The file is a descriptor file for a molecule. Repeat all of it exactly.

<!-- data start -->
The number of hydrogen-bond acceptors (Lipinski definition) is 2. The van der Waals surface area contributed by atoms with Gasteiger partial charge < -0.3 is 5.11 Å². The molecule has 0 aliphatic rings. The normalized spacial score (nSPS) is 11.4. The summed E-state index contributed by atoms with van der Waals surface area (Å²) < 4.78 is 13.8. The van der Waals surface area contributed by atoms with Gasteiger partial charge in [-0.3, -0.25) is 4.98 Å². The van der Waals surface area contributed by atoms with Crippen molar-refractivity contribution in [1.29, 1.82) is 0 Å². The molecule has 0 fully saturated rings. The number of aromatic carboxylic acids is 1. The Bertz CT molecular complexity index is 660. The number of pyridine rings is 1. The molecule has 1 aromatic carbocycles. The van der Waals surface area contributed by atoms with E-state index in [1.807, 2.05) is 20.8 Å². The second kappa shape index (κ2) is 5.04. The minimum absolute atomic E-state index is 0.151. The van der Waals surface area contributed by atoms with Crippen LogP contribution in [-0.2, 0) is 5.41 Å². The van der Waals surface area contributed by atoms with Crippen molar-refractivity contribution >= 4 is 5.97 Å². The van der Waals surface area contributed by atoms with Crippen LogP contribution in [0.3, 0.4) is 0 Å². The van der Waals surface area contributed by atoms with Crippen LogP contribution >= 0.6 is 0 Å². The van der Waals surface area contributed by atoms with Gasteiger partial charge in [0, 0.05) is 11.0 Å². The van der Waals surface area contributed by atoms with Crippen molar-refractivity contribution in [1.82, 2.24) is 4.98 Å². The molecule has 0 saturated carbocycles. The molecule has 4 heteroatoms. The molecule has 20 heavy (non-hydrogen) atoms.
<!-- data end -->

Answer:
The number of hydrogen-bond acceptors (Lipinski definition) is 2. The van der Waals surface area contributed by atoms with Gasteiger partial charge < -0.3 is 5.11 Å². The molecule has 0 aliphatic rings. The normalized spacial score (nSPS) is 11.4. The summed E-state index contributed by atoms with van der Waals surface area (Å²) < 4.78 is 13.8. The van der Waals surface area contributed by atoms with Gasteiger partial charge in [-0.3, -0.25) is 4.98 Å². The van der Waals surface area contributed by atoms with Crippen molar-refractivity contribution in [1.29, 1.82) is 0 Å². The molecule has 0 fully saturated rings. The number of aromatic carboxylic acids is 1. The Bertz CT molecular complexity index is 660. The number of pyridine rings is 1. The molecule has 1 aromatic carbocycles. The van der Waals surface area contributed by atoms with E-state index in [1.807, 2.05) is 20.8 Å². The second kappa shape index (κ2) is 5.04. The minimum absolute atomic E-state index is 0.151. The van der Waals surface area contributed by atoms with Crippen LogP contribution in [-0.2, 0) is 5.41 Å². The van der Waals surface area contributed by atoms with Crippen molar-refractivity contribution >= 4 is 5.97 Å². The van der Waals surface area contributed by atoms with Crippen LogP contribution in [0.3, 0.4) is 0 Å². The van der Waals surface area contributed by atoms with Crippen LogP contribution >= 0.6 is 0 Å². The van der Waals surface area contributed by atoms with Gasteiger partial charge in [0, 0.05) is 11.0 Å². The van der Waals surface area contributed by atoms with Crippen molar-refractivity contribution in [1.82, 2.24) is 4.98 Å². The molecule has 0 saturated carbocycles. The molecule has 4 heteroatoms. The molecule has 20 heavy (non-hydrogen) atoms.